European Industry Warns of Magnesium Supply Emergency

European Industry Warns of Magnesium Supply Emergencyby Thomas Kavanagh*

Several European trade associations have warned of Europe-wide production shutdowns in key sectors because of a "critical shortage" of magnesium supply from China

In an open letter to the EU Commission today, the European Automotive Manufacturers Association (ACEA), Eurometaux, IndustriAll Europe and several others warned against the "catastrophic impact" of production shortages, business closures and associated job losses as Europe is expected to run out of magnesium stocks by the end of November.

"Our industries jointly call on the EU Commission and national governments to urgently work towards immediate actions with their Chinese counterparties to mitigate the short-term, critical shortage issue as well as the longer-term supply effects on European industries," said the letter.

Some magnesium importers disagree with the associations' assessment, expecting supplies to last until January 2022 for most of their large industrial customers. Magnesium is difficult to store, with a three-month shelf life before starting to degrade and oxidise, which means the metal is hard to stockpile.

For years, European industries have raised concerns over the region's reliance on China for most of its supply of key raw materials, with several attempts to set up magnesium supply chains failing because of cost of production and pushback from buyers. It remains unclear what options the European Commission has other than to engage with China to improve the supply situation.

China produces around 87pc of the 1.2mn t global magnesium output each year, while Europe is almost totally dependent on China for magnesium supply at 95pc. China cut magnesium output because of the energy crisis currently gripping the country. In the main production hub of Yulin City, 35 producers were shut down and another 15 were forced to cut production rates to hit government energy reduction targets.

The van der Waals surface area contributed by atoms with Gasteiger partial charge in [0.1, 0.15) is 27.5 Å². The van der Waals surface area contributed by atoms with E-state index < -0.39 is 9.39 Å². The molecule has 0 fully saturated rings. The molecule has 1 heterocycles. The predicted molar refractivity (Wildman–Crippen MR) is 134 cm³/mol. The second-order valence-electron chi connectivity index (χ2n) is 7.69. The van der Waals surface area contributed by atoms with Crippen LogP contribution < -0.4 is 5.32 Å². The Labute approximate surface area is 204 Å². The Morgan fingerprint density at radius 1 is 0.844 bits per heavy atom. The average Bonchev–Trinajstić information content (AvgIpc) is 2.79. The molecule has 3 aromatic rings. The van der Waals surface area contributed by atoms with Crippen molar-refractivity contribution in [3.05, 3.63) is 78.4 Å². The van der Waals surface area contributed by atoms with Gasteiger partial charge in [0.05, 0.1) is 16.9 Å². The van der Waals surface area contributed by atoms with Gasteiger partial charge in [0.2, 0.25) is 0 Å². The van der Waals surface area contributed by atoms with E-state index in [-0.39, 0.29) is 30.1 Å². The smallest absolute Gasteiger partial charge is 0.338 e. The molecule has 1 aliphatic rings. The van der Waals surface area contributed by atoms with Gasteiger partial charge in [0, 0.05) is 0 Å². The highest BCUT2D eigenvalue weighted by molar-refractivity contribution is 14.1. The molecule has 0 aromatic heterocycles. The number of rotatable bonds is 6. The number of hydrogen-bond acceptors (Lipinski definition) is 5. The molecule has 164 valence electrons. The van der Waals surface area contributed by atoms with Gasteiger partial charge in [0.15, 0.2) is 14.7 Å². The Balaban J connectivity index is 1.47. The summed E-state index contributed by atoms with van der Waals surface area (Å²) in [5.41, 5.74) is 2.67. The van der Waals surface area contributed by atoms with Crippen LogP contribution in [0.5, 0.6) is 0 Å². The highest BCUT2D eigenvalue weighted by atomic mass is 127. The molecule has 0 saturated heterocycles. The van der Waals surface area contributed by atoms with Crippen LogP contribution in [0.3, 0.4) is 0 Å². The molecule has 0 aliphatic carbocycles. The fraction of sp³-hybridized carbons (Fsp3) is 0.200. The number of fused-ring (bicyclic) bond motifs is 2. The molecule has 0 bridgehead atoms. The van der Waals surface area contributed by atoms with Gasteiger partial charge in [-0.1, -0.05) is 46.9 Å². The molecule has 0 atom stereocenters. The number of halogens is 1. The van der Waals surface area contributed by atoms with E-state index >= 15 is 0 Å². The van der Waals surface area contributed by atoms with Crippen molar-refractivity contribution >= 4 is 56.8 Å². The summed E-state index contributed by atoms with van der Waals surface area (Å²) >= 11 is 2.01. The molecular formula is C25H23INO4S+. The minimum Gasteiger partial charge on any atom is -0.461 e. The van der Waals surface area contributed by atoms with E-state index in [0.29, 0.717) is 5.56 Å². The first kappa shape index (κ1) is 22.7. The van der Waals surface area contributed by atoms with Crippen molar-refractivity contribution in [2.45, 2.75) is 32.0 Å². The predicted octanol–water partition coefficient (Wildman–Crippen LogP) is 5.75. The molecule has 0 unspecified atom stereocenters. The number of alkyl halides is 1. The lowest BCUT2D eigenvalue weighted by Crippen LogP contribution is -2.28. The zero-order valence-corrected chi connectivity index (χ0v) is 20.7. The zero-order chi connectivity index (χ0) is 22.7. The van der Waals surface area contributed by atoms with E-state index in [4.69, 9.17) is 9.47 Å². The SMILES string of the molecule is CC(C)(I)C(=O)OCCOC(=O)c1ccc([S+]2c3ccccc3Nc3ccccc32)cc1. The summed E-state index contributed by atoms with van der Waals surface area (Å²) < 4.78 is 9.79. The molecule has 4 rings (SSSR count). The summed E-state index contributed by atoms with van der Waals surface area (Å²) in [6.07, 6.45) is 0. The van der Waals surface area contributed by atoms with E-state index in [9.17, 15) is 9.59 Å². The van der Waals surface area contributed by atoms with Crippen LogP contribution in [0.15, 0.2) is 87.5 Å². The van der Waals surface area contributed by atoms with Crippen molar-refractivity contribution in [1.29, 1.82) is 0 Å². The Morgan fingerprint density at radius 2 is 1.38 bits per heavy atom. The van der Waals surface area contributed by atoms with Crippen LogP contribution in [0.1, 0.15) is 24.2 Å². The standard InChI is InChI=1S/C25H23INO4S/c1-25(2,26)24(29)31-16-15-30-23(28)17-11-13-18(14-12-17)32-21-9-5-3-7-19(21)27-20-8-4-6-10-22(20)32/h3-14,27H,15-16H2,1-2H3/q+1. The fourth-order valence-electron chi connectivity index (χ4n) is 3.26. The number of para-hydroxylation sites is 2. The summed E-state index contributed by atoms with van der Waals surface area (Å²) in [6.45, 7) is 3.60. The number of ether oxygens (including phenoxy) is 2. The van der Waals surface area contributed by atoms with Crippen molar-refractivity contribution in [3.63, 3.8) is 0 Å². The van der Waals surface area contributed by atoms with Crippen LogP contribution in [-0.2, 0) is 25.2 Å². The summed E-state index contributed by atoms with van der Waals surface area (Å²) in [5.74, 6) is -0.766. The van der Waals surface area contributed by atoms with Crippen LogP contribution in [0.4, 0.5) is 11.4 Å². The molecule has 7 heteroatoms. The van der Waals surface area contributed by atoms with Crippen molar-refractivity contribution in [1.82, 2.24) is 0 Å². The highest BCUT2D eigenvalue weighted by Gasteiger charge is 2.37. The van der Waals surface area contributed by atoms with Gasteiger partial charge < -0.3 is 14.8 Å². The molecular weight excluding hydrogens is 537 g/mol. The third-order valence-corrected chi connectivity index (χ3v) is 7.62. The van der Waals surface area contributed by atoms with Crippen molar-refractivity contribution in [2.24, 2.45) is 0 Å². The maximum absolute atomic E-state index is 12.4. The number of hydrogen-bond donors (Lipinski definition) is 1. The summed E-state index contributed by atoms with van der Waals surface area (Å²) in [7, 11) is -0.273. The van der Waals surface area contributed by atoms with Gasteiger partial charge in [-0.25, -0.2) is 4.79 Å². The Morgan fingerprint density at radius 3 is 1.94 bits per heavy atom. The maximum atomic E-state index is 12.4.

The letter says import offers for magnesium range from $10,000-14,000/t for magnesium in October, up from their estimate of $2,000/t earlier in the year.

"They've battered any western producer for being too expensive for the past 15 years, being entirely reliant on one country. Now that country has power issues and they cry foul," said one European magnesium trader.

Argus assessed European 99.9pc min magnesium prices at $8,300-9,000/t duty unpaid Rotterdam yesterday, down from $8,600-9,950/t on 20 October after some production came back on line in China's Fugu county in Yulin City.

Further disruption is expected, as China strives to meet energy targets and upcoming events such as the Winter Olympics put extra pressure on local governments to reduce pollution and energy usage.

* Thomas Kavanagh is Senior Market Reporter at Argus Media

(www.argusmedia.com, 22 October 2021)

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